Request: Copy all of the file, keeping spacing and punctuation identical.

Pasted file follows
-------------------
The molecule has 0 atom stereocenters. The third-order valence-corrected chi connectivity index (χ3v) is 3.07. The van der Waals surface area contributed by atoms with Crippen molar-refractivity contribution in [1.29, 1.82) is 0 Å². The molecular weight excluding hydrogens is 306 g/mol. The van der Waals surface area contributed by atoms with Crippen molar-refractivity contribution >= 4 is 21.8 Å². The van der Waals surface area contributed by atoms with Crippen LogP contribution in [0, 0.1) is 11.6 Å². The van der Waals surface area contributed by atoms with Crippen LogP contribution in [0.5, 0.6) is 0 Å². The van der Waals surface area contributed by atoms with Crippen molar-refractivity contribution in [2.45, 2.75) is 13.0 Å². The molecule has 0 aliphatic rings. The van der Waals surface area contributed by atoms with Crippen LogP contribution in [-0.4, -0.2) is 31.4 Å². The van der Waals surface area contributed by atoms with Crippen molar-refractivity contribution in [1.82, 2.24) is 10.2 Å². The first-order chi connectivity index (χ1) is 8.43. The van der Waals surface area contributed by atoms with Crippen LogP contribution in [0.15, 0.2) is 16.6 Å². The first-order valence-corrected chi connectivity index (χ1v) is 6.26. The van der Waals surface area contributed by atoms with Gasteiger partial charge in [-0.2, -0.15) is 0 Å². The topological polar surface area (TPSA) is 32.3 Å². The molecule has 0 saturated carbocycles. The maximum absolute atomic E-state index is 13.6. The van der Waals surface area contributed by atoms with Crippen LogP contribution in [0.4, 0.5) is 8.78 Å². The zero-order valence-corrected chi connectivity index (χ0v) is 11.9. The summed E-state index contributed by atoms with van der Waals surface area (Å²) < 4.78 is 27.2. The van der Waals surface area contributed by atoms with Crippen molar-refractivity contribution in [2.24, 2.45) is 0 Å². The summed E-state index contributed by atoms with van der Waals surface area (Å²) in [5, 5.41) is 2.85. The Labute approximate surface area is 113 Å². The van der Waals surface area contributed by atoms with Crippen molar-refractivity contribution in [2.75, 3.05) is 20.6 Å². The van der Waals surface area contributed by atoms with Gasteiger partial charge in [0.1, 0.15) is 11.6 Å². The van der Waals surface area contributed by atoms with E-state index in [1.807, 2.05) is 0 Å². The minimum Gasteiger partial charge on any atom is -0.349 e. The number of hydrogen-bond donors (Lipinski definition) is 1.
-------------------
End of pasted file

The molecule has 0 atom stereocenters. The third-order valence-corrected chi connectivity index (χ3v) is 3.07. The van der Waals surface area contributed by atoms with Crippen molar-refractivity contribution in [1.29, 1.82) is 0 Å². The molecular weight excluding hydrogens is 306 g/mol. The van der Waals surface area contributed by atoms with Crippen molar-refractivity contribution >= 4 is 21.8 Å². The van der Waals surface area contributed by atoms with Crippen LogP contribution in [0, 0.1) is 11.6 Å². The van der Waals surface area contributed by atoms with Crippen LogP contribution in [0.5, 0.6) is 0 Å². The van der Waals surface area contributed by atoms with Crippen molar-refractivity contribution in [2.45, 2.75) is 13.0 Å². The molecule has 0 aliphatic rings. The van der Waals surface area contributed by atoms with Crippen LogP contribution in [-0.4, -0.2) is 31.4 Å². The van der Waals surface area contributed by atoms with Crippen molar-refractivity contribution in [1.82, 2.24) is 10.2 Å². The first-order chi connectivity index (χ1) is 8.43. The van der Waals surface area contributed by atoms with Crippen LogP contribution in [0.15, 0.2) is 16.6 Å². The first-order valence-corrected chi connectivity index (χ1v) is 6.26. The van der Waals surface area contributed by atoms with Gasteiger partial charge in [-0.2, -0.15) is 0 Å². The topological polar surface area (TPSA) is 32.3 Å². The molecule has 0 saturated carbocycles. The maximum absolute atomic E-state index is 13.6. The van der Waals surface area contributed by atoms with Crippen LogP contribution in [0.4, 0.5) is 8.78 Å². The zero-order valence-corrected chi connectivity index (χ0v) is 11.9. The summed E-state index contributed by atoms with van der Waals surface area (Å²) < 4.78 is 27.2. The van der Waals surface area contributed by atoms with Crippen molar-refractivity contribution in [2.24, 2.45) is 0 Å². The summed E-state index contributed by atoms with van der Waals surface area (Å²) in [5, 5.41) is 2.85. The Labute approximate surface area is 113 Å². The van der Waals surface area contributed by atoms with Crippen molar-refractivity contribution in [2.75, 3.05) is 20.6 Å². The van der Waals surface area contributed by atoms with Gasteiger partial charge in [0.1, 0.15) is 11.6 Å². The van der Waals surface area contributed by atoms with E-state index in [1.807, 2.05) is 0 Å². The minimum Gasteiger partial charge on any atom is -0.349 e. The number of hydrogen-bond donors (Lipinski definition) is 1.